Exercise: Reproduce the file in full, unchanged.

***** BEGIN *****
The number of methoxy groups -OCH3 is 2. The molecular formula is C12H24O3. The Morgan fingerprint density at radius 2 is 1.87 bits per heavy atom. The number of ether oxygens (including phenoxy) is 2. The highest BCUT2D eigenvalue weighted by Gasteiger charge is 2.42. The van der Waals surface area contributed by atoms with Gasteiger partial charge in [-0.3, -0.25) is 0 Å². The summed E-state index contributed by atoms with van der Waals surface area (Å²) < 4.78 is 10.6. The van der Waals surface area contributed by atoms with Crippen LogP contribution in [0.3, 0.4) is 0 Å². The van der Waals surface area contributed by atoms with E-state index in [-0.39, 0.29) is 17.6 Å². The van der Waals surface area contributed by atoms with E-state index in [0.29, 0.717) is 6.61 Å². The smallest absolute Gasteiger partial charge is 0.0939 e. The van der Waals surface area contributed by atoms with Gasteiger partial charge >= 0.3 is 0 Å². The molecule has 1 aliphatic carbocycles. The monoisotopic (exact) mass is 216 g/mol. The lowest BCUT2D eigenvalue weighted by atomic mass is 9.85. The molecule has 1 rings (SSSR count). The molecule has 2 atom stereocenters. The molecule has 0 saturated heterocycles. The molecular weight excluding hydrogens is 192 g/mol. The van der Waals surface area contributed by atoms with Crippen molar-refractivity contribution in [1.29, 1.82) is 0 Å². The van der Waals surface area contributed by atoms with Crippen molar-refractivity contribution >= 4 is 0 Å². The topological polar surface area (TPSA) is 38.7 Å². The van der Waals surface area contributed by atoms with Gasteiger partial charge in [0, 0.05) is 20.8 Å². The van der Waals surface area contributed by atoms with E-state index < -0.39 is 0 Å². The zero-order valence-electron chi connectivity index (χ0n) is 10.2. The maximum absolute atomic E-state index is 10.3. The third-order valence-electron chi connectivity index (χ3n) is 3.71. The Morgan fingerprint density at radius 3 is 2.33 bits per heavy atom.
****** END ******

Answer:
The number of methoxy groups -OCH3 is 2. The molecular formula is C12H24O3. The Morgan fingerprint density at radius 2 is 1.87 bits per heavy atom. The number of ether oxygens (including phenoxy) is 2. The highest BCUT2D eigenvalue weighted by Gasteiger charge is 2.42. The van der Waals surface area contributed by atoms with Gasteiger partial charge in [-0.3, -0.25) is 0 Å². The summed E-state index contributed by atoms with van der Waals surface area (Å²) < 4.78 is 10.6. The van der Waals surface area contributed by atoms with Crippen LogP contribution in [0.3, 0.4) is 0 Å². The van der Waals surface area contributed by atoms with E-state index in [-0.39, 0.29) is 17.6 Å². The van der Waals surface area contributed by atoms with E-state index in [0.29, 0.717) is 6.61 Å². The smallest absolute Gasteiger partial charge is 0.0939 e. The van der Waals surface area contributed by atoms with Gasteiger partial charge >= 0.3 is 0 Å². The molecule has 1 aliphatic carbocycles. The monoisotopic (exact) mass is 216 g/mol. The lowest BCUT2D eigenvalue weighted by atomic mass is 9.85. The molecule has 1 rings (SSSR count). The molecule has 2 atom stereocenters. The molecule has 0 saturated heterocycles. The molecular weight excluding hydrogens is 192 g/mol. The van der Waals surface area contributed by atoms with Crippen molar-refractivity contribution in [1.29, 1.82) is 0 Å². The van der Waals surface area contributed by atoms with Crippen molar-refractivity contribution >= 4 is 0 Å². The topological polar surface area (TPSA) is 38.7 Å². The van der Waals surface area contributed by atoms with Gasteiger partial charge in [0, 0.05) is 20.8 Å². The van der Waals surface area contributed by atoms with E-state index < -0.39 is 0 Å². The zero-order valence-electron chi connectivity index (χ0n) is 10.2. The maximum absolute atomic E-state index is 10.3. The third-order valence-electron chi connectivity index (χ3n) is 3.71. The Morgan fingerprint density at radius 3 is 2.33 bits per heavy atom.